Education brings down girl child labour
The increasing number of girls running to schools has a collateral effect of causing a decline of child labour among girls.
Traditionally, in rural India, incidence of child labour among girls has always been more than the boys while urban areas have been showing an opposite trend. However, according to National Sample Survey Organisation (NSSO) estimates, proportion of female child labour in child workforce in 2007-8 has fallen down more rapidly both in rural and urban areas than male child labour between 2004-5 and 2007-8. The study points out to the fact that in India, boys are economically more active in labour market than girls. The gender gap for working children was apparent in 1993-4 with 6.2 per cent male and 6.0 per cent female. It came down in 2004-5 with 3.3 per cent male and 3.3 per cent female child workers.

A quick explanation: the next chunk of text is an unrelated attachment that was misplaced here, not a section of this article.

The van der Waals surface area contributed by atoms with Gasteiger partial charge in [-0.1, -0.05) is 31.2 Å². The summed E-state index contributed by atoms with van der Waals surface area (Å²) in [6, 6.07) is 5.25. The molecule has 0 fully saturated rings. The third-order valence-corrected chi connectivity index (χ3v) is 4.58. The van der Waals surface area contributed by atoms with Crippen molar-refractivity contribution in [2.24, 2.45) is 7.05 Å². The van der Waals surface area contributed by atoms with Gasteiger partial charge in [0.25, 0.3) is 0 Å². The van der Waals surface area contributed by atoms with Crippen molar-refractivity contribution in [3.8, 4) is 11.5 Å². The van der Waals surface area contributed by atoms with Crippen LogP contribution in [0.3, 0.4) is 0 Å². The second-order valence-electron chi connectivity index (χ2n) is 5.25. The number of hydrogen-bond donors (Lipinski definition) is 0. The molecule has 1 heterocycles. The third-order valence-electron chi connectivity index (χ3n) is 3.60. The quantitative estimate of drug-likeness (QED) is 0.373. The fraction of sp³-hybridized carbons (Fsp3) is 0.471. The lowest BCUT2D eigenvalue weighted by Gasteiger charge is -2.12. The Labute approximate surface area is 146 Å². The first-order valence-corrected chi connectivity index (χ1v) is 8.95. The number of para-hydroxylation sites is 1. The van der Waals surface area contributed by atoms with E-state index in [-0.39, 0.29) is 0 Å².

The latest estimates of the National Sample Survey Organisation (2007-8) show that the gender gap is increasing again with 2.7 per cent male and 2.0 per cent female.
According to the available data, for the first time, the percentage of working girls in rural areas is lower than the working boys. The percentage of working girls in rural India has been estimated to be 2.2 against 3.0 of working boys. In 1993-4, the proportion of female child labor in child workforce was 7.8 against 6.8 of male child labour. “This is the result of various policy initiatives, like the Sarva Shiksha Abhiyan, taken up by central and state governments and also support from NGOs and other civil society organisations. Various incentives like providing schools within a specified distance, free bicycles, books, uniforms and mid-day meals have impacted positively on girls’ enrolment in schools,” says the IHDR.
Some states have a lower proportion o girl child labour than boy child labour, and the scenario is the opposite for the rest of the states.